Give Them Fish, or Teach Them to Fish?
Better to Teach Them to Stay Hungry
It’s an age-old adage: give a man fish, or teach a man to fish? Now apply this to modern-day education. In a rapidly changing world, today’s moneymaking skills may be obsolete tomorrow. Suffer our little children to stay hungry, rather than allowing their passion for learning to peter out.
Better to Teach Them to Stay HungryBy Jamie Lin
From CommonWealth Magazine (vol. 658 )
I’m in my forties, and the education of our next generation is all that my friends talk about.
The point of contention: what should we educate them about? Working professionals that we are, we are well aware that markets, products, channels—they change every quarter, every year. Our tools and methods are always one step behind, trying to catch up. Whatever we teach our children now, even if it is the latest Python Programing Language, it will most likely become obsolete in the ten to fifteen years it takes for our kids to grow up, and then we will have wasted their time.
I think of that old adage: give a man fish, or teach him to fish? The answer used to be obvious.
But now there is no skill we can teach that will secure our children’s future. The adage no longer works. There are no fish left in the water. The proverbial man must learn not only to fish, he must find his own way after all the fish are gone.
The good news is that all the resources for learning can be accessed online. If you have a will to learn, you don’t need schools or teachers. Anyone can be a self-taught expert. The times are always changing, but all the information is on the internet, and you are just one click away from discovering the Zeitgeist.
In other words: our children’s education is undergoing a historical paradigm shift.
No longer are we teaching them a set of skills that will secure their future. We are teaching them that the future is never secure, and they must always learn new skills. What’s most essential is for them to stay hungry, and to keep learning all their lives.
We find our education system lacking. It lacks the hunger for change and self-improvement. Primary and middle school teachers steeped in the traditional mindset of rote memorization do nothing but force our children to rinse and repeat their lessons. It is a waste of educational resources, and it snuffs out our children’s passion to learn anything new.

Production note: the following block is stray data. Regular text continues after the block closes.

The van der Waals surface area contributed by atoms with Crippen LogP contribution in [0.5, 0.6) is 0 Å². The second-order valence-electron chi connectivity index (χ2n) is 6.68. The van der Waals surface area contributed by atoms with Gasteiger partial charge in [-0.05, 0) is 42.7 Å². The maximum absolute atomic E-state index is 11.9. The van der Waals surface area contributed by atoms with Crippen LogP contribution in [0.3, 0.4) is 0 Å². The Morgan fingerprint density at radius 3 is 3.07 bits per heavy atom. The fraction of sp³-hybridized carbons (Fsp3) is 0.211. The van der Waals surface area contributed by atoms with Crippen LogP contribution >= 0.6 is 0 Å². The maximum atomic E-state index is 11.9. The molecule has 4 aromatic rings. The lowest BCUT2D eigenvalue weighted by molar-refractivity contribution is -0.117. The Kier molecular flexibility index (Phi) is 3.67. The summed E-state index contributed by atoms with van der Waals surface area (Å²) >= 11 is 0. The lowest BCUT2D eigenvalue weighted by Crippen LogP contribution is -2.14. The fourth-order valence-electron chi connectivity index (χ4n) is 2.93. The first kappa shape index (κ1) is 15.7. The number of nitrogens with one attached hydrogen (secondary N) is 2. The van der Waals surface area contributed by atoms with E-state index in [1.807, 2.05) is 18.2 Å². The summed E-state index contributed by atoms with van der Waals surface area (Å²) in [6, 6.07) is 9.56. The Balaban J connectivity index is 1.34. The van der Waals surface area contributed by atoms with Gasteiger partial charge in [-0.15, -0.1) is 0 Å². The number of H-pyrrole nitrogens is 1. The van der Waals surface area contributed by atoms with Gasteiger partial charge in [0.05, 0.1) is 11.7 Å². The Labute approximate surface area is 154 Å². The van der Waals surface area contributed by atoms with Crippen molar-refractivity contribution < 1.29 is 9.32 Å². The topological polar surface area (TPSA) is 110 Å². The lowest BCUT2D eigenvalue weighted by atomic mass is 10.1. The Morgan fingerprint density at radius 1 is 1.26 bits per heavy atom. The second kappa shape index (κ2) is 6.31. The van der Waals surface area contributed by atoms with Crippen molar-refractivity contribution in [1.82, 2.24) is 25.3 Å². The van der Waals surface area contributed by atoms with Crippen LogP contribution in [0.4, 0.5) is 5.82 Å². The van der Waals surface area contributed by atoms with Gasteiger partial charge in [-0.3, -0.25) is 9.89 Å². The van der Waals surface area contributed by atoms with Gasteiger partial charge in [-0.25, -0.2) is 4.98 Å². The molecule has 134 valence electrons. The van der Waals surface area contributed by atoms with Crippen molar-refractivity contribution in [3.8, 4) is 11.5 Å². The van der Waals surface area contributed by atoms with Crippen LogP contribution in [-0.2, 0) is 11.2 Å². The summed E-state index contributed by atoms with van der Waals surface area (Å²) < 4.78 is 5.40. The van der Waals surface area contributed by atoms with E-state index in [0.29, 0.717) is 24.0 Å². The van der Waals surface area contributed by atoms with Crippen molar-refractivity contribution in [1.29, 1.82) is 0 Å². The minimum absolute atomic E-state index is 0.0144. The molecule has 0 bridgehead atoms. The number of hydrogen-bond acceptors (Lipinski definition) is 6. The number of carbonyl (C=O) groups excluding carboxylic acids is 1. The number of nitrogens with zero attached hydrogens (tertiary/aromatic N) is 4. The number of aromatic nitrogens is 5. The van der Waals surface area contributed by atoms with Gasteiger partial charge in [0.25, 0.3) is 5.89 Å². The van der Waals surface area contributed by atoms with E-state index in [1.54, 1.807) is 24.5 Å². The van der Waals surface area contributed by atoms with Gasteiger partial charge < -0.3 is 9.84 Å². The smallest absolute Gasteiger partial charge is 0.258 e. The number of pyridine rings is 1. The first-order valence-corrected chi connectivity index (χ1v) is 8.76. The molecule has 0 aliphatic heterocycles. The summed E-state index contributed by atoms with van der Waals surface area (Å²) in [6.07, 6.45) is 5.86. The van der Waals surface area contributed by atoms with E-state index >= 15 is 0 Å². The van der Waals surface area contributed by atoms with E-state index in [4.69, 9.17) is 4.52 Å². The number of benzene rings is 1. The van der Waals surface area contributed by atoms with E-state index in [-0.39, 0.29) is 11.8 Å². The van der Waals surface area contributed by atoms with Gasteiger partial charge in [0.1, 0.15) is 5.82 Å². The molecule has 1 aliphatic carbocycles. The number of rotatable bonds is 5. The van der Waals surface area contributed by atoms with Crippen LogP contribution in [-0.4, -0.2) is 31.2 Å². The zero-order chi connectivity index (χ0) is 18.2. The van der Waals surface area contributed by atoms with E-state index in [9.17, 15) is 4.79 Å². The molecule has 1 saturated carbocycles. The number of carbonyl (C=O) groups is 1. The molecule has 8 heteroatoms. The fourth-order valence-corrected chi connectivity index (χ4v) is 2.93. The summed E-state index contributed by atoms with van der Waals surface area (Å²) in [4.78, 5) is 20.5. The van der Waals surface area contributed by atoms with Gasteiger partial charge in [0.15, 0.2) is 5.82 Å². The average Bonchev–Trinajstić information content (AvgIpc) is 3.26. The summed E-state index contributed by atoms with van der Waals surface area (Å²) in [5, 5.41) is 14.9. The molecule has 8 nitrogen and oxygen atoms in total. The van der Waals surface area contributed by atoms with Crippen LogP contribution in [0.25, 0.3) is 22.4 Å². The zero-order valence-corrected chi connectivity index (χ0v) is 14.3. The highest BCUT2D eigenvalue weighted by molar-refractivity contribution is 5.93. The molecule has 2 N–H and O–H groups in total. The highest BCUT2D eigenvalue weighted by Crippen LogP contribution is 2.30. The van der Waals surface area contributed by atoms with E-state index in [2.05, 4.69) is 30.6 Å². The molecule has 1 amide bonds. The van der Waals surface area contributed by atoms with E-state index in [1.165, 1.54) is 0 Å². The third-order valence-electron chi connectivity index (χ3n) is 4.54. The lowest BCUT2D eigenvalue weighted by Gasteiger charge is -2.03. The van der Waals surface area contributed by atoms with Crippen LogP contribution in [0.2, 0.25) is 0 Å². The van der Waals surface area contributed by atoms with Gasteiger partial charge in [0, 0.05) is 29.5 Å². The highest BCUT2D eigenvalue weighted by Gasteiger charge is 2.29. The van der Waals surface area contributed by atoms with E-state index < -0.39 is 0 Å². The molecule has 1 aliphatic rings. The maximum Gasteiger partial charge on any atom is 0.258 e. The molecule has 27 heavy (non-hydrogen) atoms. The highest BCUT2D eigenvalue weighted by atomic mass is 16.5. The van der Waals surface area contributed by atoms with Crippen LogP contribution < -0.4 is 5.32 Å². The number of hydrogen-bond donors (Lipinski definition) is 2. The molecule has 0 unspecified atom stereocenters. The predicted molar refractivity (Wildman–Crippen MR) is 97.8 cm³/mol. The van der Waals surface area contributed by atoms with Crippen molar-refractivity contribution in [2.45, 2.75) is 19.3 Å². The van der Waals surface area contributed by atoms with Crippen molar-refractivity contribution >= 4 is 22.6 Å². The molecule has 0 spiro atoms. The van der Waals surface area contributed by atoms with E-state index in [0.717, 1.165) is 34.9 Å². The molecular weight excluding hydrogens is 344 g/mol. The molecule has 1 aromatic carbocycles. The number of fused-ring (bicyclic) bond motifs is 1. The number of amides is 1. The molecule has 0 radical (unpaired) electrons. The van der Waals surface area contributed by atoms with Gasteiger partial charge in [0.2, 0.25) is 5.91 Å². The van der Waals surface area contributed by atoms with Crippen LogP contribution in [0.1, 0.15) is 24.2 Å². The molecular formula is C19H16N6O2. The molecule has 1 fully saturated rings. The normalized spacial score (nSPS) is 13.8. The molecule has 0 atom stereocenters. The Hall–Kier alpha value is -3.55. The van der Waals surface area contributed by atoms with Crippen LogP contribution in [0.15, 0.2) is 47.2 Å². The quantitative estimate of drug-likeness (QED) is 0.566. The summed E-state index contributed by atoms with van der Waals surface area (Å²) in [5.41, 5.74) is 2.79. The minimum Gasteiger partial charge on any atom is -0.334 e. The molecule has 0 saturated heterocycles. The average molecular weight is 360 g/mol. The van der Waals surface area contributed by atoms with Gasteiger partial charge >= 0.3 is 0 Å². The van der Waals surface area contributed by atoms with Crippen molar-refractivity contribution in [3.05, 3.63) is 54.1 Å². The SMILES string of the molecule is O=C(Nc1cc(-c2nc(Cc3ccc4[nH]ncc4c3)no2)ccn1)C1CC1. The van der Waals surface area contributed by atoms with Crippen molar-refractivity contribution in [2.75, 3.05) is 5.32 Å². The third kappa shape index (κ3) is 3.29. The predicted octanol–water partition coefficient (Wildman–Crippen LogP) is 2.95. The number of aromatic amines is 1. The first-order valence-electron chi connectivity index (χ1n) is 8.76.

I think the best example is calligraphy. I don’t know any professional who doesn’t type her letters—or better yet, hire a secretary to type. But our teachers spend their days teaching the next generation to write by hand. How to hold the pencil, how to trace each letter just right. And so the little children waste their youth in this archaic practice, never thinking about what each letter means. This is counter to the progressive momentum of our age.
This is why bolder parents are steering their offspring clear of this dead-end street, and sending them off to modern academies that are prepared for the changing times. In 2014, the “Three Types of Experimental Education Act” passed in the Legislative Yuan. In 2017, there were 12,000 students who participated in experimental education—2.3 times more than in 2015. The number of schools offering experimental education grew from 8 to 53, and the number of enrolled students grew by 17 times.
After much consideration, I also enrolled my eldest son in such a school this semester. Many of my friends ask me: is it worth the risk? How do I know if the experiment will pay off? I tell them: I do not know, but I am sure of one thing. Traditional education will always be one step behind. Like the legend of the Chinese philosopher Mencius's mother, who moved houses three times so Mencius could get a proper education, I will keep an eye out and make changes if necessary.
I cannot make it simpler than this: it’s time we stepped up. The era when we could entrust the education of our children to the system is over. We are now personally responsible for our children’s future prospects.
Translated from the Chinese Article by Jack C.
Edited by Shawn Chou
About the Author
Jamie Lin, founding partner of startup accelerator AppWorks, and Chairman of Taiwan Internet and E-commerce Association (TiEA).